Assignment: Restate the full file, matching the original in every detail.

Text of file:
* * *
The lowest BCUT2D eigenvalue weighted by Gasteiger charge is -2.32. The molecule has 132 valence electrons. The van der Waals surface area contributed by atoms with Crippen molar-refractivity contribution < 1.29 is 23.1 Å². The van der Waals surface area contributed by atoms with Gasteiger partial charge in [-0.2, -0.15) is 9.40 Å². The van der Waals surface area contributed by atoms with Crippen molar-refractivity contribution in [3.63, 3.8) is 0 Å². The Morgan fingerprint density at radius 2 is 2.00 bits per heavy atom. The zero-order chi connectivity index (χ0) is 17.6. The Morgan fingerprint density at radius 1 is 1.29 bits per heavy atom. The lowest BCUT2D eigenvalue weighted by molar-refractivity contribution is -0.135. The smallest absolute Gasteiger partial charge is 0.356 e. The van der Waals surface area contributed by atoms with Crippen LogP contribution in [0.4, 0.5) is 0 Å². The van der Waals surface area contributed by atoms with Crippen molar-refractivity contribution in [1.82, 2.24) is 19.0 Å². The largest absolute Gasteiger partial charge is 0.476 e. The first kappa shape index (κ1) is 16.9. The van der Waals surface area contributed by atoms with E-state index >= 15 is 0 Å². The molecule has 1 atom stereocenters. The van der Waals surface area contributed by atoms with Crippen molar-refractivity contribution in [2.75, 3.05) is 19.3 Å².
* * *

The lowest BCUT2D eigenvalue weighted by Gasteiger charge is -2.32. The molecule has 132 valence electrons. The van der Waals surface area contributed by atoms with Crippen molar-refractivity contribution < 1.29 is 23.1 Å². The van der Waals surface area contributed by atoms with Gasteiger partial charge in [-0.2, -0.15) is 9.40 Å². The van der Waals surface area contributed by atoms with Crippen molar-refractivity contribution in [3.63, 3.8) is 0 Å². The Morgan fingerprint density at radius 2 is 2.00 bits per heavy atom. The zero-order chi connectivity index (χ0) is 17.6. The Morgan fingerprint density at radius 1 is 1.29 bits per heavy atom. The lowest BCUT2D eigenvalue weighted by molar-refractivity contribution is -0.135. The smallest absolute Gasteiger partial charge is 0.356 e. The van der Waals surface area contributed by atoms with Crippen LogP contribution in [0.4, 0.5) is 0 Å². The van der Waals surface area contributed by atoms with Crippen molar-refractivity contribution in [1.82, 2.24) is 19.0 Å². The largest absolute Gasteiger partial charge is 0.476 e. The first kappa shape index (κ1) is 16.9. The van der Waals surface area contributed by atoms with E-state index >= 15 is 0 Å². The molecule has 1 atom stereocenters. The van der Waals surface area contributed by atoms with Crippen molar-refractivity contribution in [2.75, 3.05) is 19.3 Å².